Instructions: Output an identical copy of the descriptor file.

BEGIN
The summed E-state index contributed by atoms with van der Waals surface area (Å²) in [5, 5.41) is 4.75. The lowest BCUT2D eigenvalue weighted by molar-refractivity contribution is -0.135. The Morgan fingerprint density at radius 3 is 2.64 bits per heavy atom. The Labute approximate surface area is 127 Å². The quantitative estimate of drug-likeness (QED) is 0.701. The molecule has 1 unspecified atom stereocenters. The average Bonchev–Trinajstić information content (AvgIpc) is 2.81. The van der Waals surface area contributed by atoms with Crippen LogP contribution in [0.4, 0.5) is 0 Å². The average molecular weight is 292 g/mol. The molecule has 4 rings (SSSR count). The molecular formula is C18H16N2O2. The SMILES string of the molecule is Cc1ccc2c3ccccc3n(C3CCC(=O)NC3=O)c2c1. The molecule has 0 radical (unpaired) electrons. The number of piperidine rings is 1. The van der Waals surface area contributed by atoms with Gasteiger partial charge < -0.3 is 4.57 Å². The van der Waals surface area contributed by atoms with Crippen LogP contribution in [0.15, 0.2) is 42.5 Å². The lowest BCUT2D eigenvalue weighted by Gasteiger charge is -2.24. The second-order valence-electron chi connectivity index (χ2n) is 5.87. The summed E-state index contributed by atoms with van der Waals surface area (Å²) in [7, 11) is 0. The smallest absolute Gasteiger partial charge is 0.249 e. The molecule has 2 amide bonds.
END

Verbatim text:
The summed E-state index contributed by atoms with van der Waals surface area (Å²) in [5, 5.41) is 4.75. The lowest BCUT2D eigenvalue weighted by molar-refractivity contribution is -0.135. The Morgan fingerprint density at radius 3 is 2.64 bits per heavy atom. The Labute approximate surface area is 127 Å². The quantitative estimate of drug-likeness (QED) is 0.701. The molecule has 1 unspecified atom stereocenters. The average Bonchev–Trinajstić information content (AvgIpc) is 2.81. The van der Waals surface area contributed by atoms with Crippen LogP contribution in [0.4, 0.5) is 0 Å². The average molecular weight is 292 g/mol. The molecule has 4 rings (SSSR count). The molecular formula is C18H16N2O2. The SMILES string of the molecule is Cc1ccc2c3ccccc3n(C3CCC(=O)NC3=O)c2c1. The molecule has 0 radical (unpaired) electrons. The number of piperidine rings is 1. The van der Waals surface area contributed by atoms with Gasteiger partial charge < -0.3 is 4.57 Å². The van der Waals surface area contributed by atoms with Crippen LogP contribution in [0.15, 0.2) is 42.5 Å². The lowest BCUT2D eigenvalue weighted by Gasteiger charge is -2.24. The second-order valence-electron chi connectivity index (χ2n) is 5.87. The summed E-state index contributed by atoms with van der Waals surface area (Å²) in [7, 11) is 0. The smallest absolute Gasteiger partial charge is 0.249 e. The molecule has 2 amide bonds.